We systematically explore the role of magnesite distribution patterns in dictating its dissolution rates under an array of flow velocity and permeability contrast conditions using flow-through column experiments and reactive transport modeling. Columns were packed with magnesite distributed within quartz matrix in different spatial patterns: the Mixed column has uniformly distributed magnesite while the zonation columns contain magnesite in different number of zones parallel to the main flow. Dissolution rates are highest under conditions that maximize water flowing through the magnesite zone. This occurs under fast flow and high-permeability or uniformly distributed magnesite zones. Under high flow and low permeability magnesite conditions, dissolution only occurs at the magnesite-quartz interface, leading to rates an order of magnitude lower in the One-zone columns than those in the Mixed columns. Spatial patterns do not make a difference under low flow conditions when the system approaches equilibrium (v<0.36m/d) or under conditions where magnesite zones have higher permeability than quartz zone. The bulk column-scale rate depends on Ae through RMgCO3,B(mol/s)=10-9.60Ae, where Ae is the surface area that effectively dissolves with IAP/Keq<0.1. The rate constant of 10-9.60 is very close to 10-10.0mol/m2/s under well-mixed conditions, suggesting the potential resolution of laboratory-field rate discrepancy when Ae, instead of the total BET surface area AT, is used. The Ae values are 1-3 orders of magnitude lower than AT. The effectively-dissolving magnesite-quartz interface areas vary between 60% and 100% of Ae, pointing the importance of "reactive interfaces" in heterogeneous porous media. This work quantifies the significance of magnesite spatial distribution patterns. It has important implications in understanding biogeochemical processes in the Critical Zone and in the deep subsurface, where spatial variations in mineral properties prevail.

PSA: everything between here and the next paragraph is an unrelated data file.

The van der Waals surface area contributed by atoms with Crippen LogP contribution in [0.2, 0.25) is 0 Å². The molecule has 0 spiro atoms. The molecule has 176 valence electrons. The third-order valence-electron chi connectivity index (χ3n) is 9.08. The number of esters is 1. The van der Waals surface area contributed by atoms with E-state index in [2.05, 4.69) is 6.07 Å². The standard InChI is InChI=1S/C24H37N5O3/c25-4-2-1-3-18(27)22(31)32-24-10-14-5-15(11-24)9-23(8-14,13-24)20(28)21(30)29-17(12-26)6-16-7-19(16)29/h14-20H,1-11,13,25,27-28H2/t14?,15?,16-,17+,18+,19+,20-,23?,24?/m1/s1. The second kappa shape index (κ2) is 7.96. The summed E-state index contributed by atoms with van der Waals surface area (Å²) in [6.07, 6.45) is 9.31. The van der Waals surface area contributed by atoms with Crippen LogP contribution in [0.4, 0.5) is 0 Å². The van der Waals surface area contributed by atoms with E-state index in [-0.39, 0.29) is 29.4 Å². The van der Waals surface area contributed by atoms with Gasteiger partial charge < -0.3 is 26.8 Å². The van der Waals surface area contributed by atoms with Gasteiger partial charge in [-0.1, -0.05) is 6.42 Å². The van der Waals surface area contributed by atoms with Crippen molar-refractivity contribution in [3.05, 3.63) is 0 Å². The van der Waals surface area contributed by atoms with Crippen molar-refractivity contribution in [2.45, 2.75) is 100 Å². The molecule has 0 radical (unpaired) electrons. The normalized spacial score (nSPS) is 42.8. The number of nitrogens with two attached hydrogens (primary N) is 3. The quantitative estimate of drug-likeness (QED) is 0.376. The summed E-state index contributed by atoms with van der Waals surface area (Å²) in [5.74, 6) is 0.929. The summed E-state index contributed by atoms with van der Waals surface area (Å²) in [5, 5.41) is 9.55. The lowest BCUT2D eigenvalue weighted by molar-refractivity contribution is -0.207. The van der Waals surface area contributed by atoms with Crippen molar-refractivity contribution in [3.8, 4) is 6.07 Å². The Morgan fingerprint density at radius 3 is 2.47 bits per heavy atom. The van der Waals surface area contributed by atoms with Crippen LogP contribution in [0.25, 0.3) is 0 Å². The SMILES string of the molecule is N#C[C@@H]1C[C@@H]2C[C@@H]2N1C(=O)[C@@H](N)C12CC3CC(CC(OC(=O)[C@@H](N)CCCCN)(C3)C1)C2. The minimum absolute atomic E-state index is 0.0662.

All Science Journal Classification (ASJC) codes
- Geochemistry and Petrology